Thank you very much…. I will try with the 56 sts cast on and I'm also going to try with the circular needles magic loop method. I don't think I can manage using the DPN's yet except for the cast on stitches.

      Do you do the first two rib rows on the dpn's ( I think that is how I'm understanding your pattern instructions)?

    • Winwick Mum says:

      Yes, it's easier to join into the round if you do that as the stitches are less likely to twist. Once you've got the hang of it you can join into the round straight away if you prefer to do that, but it's worth doing it this way at first so that you can see how it works 🙂 xx

    • Jeanne Bryan Insalaco says:

      I'm joining in to make my first pair of socks, but I plan to use a larger yarn, Caron Simply Soft for this practice pair. It calls for 8 needles, but I'm presently working on a small square with sz4 and its given me 6inches per inch. It is stretcy. My ball measures almost a 9. So I'm thinking I'd add 48 stitches to my needle to begin. But is even a 4 too large, should I go down to a three? This pair will just be a comfy, around the house socks.. thought it would be easier working with a larger yarn on my first pair. Any thoughts on my stitches as to the amount i should put on my needles. Thanks.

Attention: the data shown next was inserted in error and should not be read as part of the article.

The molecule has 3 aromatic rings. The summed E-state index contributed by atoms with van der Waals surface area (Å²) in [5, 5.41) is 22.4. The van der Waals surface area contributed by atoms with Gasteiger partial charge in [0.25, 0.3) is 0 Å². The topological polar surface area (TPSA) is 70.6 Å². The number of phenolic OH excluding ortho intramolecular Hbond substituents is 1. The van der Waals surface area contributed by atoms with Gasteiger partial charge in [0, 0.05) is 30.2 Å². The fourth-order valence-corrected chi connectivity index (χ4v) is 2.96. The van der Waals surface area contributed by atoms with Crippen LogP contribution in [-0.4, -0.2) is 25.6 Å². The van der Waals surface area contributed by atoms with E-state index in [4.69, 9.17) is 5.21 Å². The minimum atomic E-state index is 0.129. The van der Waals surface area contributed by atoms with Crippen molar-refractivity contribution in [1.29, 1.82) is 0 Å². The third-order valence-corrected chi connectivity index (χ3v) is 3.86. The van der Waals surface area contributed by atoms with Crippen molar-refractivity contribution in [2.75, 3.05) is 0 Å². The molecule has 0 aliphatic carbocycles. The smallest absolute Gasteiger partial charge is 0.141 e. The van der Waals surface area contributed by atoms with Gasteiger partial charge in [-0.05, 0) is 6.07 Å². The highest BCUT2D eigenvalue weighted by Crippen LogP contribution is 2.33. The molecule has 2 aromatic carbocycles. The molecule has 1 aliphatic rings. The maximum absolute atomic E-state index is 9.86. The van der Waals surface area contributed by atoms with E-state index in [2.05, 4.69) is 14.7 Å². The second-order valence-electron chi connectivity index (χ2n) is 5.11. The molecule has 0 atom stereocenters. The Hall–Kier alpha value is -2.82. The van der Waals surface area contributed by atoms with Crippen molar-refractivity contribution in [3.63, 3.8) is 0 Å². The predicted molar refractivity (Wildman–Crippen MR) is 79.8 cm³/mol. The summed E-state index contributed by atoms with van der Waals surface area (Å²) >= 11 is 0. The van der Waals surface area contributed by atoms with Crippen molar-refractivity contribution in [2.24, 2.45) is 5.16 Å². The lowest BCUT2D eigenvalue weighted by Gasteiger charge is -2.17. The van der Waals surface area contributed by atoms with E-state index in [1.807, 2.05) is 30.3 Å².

• Winwick Mum says:

      What's the fabric like with your needles, Jeanne? Caron Simply Soft is an aran yarn so it will be quite a lot thicker than 4ply and you don't want your fabric to be too stiff. I generally use needles that are about one size smaller than what's suggested on the ball band so definitely work enough of your tension square so that you can tell if the fabric is one that you're happy with. If you have a look in the free patterns section (yellow picture on the top right hand of this page) then you'll find a pattern for DK (8ply) socks which also works with the Sockalong tutorials but is written for thicker yarn so it will give you some idea of the numbers that you'll be working with. DK works out usually at about 5-6 stitches per inch on 3.5mm needles which makes me think that you might need a bigger size, but you'll know from looking at your work. Hope that helps! xx